Monique then shared five sacred gifts with us in detail, with characteristic, behaviour and case studies to drive home the point.  It was a revelation.  Many of us were totally hooked and expressed our appetite for more, to which Monique happily informed us there would be a two-day weekend seminar where we could get the full meal deal.  She also parted with the knowledge not to let your ego get in the way. Someone fought hard with her to say that they had all the gifts.  She said that isn’t helpful to your life.  Most people have 5-6 sacred gifts, and it’s good to know which sacred gifts you do not have so you can plan your life properly, instead of feeling paralyzed with your gifts pulling you in different directions.

Monique also shared with the participants that perhaps some people seem flaky to us because they provide a professional service to others, yet that area of their life is a mess.  She pointed out that many healers have poor health.  She explained that we should not judge ourselves or others when this happens, because our sacred gifts are activated when they are in service of others.  So your sacred gift of organization might be in full swing when it’s helping your neighbour to clean up his garage when yours is in distress, and that’s perfectly normal.  Or that you’re a financial planner who will need to hire your own financial planner to get your money situation under control.  Monique clearly explained that many of us develop skills and talents to a very proficient level, yet they’re different from sacred gifts.  You can observe and find out which gifts you have by thinking back about the positive response or compliments you received from others around you when you did something that came naturally and effortlessly to you.  When you operate within your gifts, you should derive joy, passion and energy from it, and would want to do it even if you’re not getting paid from it.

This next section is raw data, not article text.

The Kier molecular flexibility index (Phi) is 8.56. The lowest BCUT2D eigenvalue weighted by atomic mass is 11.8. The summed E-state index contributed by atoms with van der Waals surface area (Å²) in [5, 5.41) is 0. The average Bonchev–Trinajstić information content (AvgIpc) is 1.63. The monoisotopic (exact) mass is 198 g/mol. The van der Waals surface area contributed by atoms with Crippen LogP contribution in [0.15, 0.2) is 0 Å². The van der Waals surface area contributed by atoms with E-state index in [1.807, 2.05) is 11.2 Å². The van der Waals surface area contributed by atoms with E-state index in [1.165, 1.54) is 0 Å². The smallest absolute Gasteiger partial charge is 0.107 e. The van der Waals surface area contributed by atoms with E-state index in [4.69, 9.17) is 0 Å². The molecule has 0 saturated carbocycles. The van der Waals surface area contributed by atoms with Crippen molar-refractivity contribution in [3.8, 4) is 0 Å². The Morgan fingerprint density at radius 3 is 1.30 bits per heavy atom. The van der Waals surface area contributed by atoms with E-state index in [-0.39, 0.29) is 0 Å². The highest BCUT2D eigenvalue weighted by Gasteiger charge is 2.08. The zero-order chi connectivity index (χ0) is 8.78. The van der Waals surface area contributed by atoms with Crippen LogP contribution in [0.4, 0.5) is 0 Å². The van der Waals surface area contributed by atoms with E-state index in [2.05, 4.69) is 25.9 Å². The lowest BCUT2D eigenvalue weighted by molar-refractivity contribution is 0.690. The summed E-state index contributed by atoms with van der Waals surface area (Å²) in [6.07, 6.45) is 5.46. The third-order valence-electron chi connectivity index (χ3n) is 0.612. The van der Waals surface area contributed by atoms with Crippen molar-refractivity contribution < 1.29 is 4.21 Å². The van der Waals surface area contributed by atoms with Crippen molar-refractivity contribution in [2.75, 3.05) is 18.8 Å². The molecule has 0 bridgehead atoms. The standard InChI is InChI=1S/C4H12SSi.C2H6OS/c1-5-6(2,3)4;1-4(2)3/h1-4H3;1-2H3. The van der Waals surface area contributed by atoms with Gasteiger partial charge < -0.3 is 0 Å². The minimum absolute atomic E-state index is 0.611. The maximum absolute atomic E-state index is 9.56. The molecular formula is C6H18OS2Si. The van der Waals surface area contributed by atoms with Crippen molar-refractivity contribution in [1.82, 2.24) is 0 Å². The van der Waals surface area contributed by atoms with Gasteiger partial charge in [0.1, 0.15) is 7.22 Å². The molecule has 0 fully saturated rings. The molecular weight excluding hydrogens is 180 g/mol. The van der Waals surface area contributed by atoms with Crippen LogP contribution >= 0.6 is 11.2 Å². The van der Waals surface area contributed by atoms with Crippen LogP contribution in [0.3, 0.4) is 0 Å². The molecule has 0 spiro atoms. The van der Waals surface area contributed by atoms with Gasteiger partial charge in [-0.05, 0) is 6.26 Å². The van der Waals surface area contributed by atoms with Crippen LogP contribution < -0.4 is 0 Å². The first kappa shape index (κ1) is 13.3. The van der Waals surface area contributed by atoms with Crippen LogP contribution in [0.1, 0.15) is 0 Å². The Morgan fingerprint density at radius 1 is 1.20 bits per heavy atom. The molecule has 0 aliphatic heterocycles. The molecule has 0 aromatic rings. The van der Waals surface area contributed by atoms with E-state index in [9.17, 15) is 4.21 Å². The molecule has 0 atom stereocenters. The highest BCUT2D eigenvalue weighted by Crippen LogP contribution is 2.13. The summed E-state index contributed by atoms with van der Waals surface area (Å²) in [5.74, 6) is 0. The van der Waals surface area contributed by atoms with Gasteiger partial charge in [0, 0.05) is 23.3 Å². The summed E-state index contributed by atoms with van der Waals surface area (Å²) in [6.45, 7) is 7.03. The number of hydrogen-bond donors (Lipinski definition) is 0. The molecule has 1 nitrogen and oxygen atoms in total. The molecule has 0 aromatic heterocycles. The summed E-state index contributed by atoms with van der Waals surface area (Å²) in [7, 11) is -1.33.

At the end of the class, everyone shared his/her own observations and learnings.  One man stated how this was similar to Myers Briggs and other types of personality testing. Monique MacDonald protested and invited him to attend the full workshop to learn the difference.  It seemed to me that, having done Myers Briggs and many other types of personality assessment tools, this is indeed different.  Gifts are the source of our motivation, whereas Myers Briggs tells us our tendencies and leaning towards certain behaviour sets which are favourable to certain jobs.

I did sign up for the weekend and was pleasantly surprised to see a familiar face, as well as meeting many new friends along the way.  We went through all twenty-four sacred gifts and it was an emotional journey.  When I watched a clip from the TV show “Undercover Boss”, the gift of service was showcased so vividly by a man who is the most dedicated janitor at a fast food restaurant. He buys environmentally friendly cleaning products so the children who eat there will not consume toxic chemicals from standard cleaning products; he is passionate about his job and treats every customer with the biggest smile, and then goes to his church to volunteer for the soap kitchen as the chef.  I was moved to tears by his daily heroism. As Monique says, this particular gift, which we see often in people working in the customer service or retail industry, is taken for granted. Yet it’s so crucial.  They recognize the humanity in others and, although that is not a part of their job description, go that extra mile to make it special for others.  Some of the sacred gifts really threw me off, such as “being single”.